Conservationists rescued another orangutan stranded in Sumatra by expanding oil palm plantations, spotlighting continued fragmentation and destruction of red ape habitat on the Indonesian island.
The rescue, which took place in early April, was conducted by the Orangutan Information Centre (OIC) in response to a report of an adult male orangutan isolated in an fragment forest surrounded by oil palm plantations. The orangutan was found to be in poor health, according to Krisna, OIC’s Human Orangutan Conflict Response Unit field coordinator.
“Our vet checked his condition and after being trapped in such a small area of forest lacking food, he was found to be very underweight. He also had a bullet in his chest which we removed on the scene,” the conservationist said in a statement. “It’s clear that had we not been able to conduct the rescue, his future was to die starving here, or make a run for it where he could have been shot at and killed.”
After the check up, the orangutan was taken to a larger block of forest and released. He was the sixty-fourth orangutan rescued by OIC in North Sumatra and Aceh in the past three years, including eleven so far in 2015, according to OIC Director Panut Hadisiswoyo.
“That’s 11 in just 3 months so it’s a real concern,” said Panut, who last week was honored with the prestigious Whitely Award for conservation. “Plantations are not safe places for orangutans. We often have to cut bullets out of the orangutans during rescues. People may try to shoot them to protect crops, to kill a mother in order to capture her baby to sell, or just for sport in some cases.”
A JCB moves earth inside the protected Leuser Ecosystem, Sumatra, Indonesia. A recent analysis by the Sumatran Orangutan Society (SOS) revealed that the rate of forest loss in the Leuser Ecosystem has more than doubled in recent years. Photo: Paul Hilton for OIC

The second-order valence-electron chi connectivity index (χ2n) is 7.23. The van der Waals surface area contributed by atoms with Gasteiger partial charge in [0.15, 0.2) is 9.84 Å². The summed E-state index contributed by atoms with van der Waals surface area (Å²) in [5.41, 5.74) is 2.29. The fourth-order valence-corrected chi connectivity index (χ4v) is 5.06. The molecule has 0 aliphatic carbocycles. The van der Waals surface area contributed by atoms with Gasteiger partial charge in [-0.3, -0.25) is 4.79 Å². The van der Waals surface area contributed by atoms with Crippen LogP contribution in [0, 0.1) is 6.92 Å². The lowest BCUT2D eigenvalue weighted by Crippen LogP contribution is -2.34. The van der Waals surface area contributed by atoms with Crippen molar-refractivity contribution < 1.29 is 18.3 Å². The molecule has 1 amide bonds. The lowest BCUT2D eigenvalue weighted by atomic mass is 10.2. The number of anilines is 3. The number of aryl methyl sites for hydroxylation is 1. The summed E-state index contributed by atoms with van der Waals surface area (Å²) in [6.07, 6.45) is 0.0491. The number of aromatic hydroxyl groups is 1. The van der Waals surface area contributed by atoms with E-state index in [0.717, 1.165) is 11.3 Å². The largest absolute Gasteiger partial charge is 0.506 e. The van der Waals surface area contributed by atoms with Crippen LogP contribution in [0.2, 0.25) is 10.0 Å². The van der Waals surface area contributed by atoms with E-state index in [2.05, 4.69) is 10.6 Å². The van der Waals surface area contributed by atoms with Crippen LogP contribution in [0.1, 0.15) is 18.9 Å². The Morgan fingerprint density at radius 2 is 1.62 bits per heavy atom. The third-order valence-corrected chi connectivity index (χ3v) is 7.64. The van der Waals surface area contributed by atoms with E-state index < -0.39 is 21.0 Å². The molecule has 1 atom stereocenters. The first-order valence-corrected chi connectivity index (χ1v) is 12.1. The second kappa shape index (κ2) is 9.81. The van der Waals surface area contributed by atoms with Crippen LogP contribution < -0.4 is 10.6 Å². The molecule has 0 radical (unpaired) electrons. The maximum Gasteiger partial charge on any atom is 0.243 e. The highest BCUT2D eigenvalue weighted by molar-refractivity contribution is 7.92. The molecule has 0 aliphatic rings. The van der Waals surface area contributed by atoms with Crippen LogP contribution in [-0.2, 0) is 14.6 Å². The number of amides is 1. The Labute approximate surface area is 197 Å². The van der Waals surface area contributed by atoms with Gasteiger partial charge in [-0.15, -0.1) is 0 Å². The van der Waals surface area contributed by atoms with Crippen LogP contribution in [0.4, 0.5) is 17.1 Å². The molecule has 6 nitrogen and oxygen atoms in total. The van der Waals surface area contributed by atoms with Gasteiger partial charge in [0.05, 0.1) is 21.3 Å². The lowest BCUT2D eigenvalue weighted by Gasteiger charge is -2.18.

The rescue took place just outside a plantation run by PT. lbris Palm, which has been mired in controversy over findings that it violated Roundtable on Sustainable Palm Oil (RSPO) standards by clearing forests despite the presence of orangutans. lbris Palm is in the process of appealing the RSPO’s suspension of its membership. The company argues that the area was secondary forest and the orangutans represented a transient population — neither of which clear it of wrong-doing, according to RSPO criteria, which require companies to pause forest clearing when orangutans are sighted. Since the complaint, the company has established its own orangutan monitoring team.
The site of the rescue lies within a heavily degraded block of forest that is isolated from areas of quality habitat by oil palm plantations and agriculture, according to satellite imagery available on Global Forest Watch. Most of the clearing and degradation within the forest “island” occurred prior to 2000.
Global Forest Watch images showing the rescue site. The top image shows the northwestern part of Sumatra, while the zoomed-in lower image reveals the degraded forest surrounded by oil palm plantations.
The case nonetheless illustrates the ongoing decline of orangutan habitat as a result of plantation expansion in Sumatra. According to data from the University of Maryland, the island lost 2.86 million hectares of primary forest in just 12 years, from 2000 and 2012. Primary lowland forest cover in Sumatra now amounts to less than 4.5 million hectares, or 9 percent of Sumatra’s land mass.
Sumatra’s orangutan population is estimated at less than 7,000 in the wild. The bulk of these orangutans are found in the Leuser Ecosystem, a tract of forest and peatlands, in Aceh and North Sumatra. Leuser is a high conservation priority because it is the only place on Earth where rhinos, orangutans, tigers, and elephants live in the same habitat.
GLobal Forest Watch map showing protected areas and industrial concessions in and around the Leuser Ecosystem in Aceh and North Sumatra on the Indonesian island of Sumatra.